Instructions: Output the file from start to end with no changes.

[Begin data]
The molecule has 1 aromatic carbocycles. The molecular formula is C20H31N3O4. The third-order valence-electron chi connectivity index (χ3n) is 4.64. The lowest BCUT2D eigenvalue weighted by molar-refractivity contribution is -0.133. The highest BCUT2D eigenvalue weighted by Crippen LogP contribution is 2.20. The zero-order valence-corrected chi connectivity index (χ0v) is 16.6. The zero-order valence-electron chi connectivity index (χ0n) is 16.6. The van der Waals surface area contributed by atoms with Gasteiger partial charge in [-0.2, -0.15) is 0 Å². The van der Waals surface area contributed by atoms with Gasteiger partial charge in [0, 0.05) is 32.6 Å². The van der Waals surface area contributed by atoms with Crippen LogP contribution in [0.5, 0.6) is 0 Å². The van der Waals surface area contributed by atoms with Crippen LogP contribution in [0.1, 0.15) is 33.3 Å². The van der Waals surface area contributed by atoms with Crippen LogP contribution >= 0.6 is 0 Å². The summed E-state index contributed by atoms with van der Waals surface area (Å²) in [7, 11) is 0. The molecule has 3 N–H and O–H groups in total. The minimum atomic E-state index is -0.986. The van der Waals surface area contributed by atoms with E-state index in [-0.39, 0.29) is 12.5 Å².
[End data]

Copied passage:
The molecule has 1 aromatic carbocycles. The molecular formula is C20H31N3O4. The third-order valence-electron chi connectivity index (χ3n) is 4.64. The lowest BCUT2D eigenvalue weighted by molar-refractivity contribution is -0.133. The highest BCUT2D eigenvalue weighted by Crippen LogP contribution is 2.20. The zero-order valence-corrected chi connectivity index (χ0v) is 16.6. The zero-order valence-electron chi connectivity index (χ0n) is 16.6. The van der Waals surface area contributed by atoms with Gasteiger partial charge in [-0.2, -0.15) is 0 Å². The van der Waals surface area contributed by atoms with Gasteiger partial charge in [0, 0.05) is 32.6 Å². The van der Waals surface area contributed by atoms with Crippen LogP contribution in [0.5, 0.6) is 0 Å². The van der Waals surface area contributed by atoms with Crippen LogP contribution in [0.1, 0.15) is 33.3 Å². The van der Waals surface area contributed by atoms with Crippen LogP contribution >= 0.6 is 0 Å². The summed E-state index contributed by atoms with van der Waals surface area (Å²) in [7, 11) is 0. The molecule has 3 N–H and O–H groups in total. The minimum atomic E-state index is -0.986. The van der Waals surface area contributed by atoms with E-state index in [-0.39, 0.29) is 12.5 Å².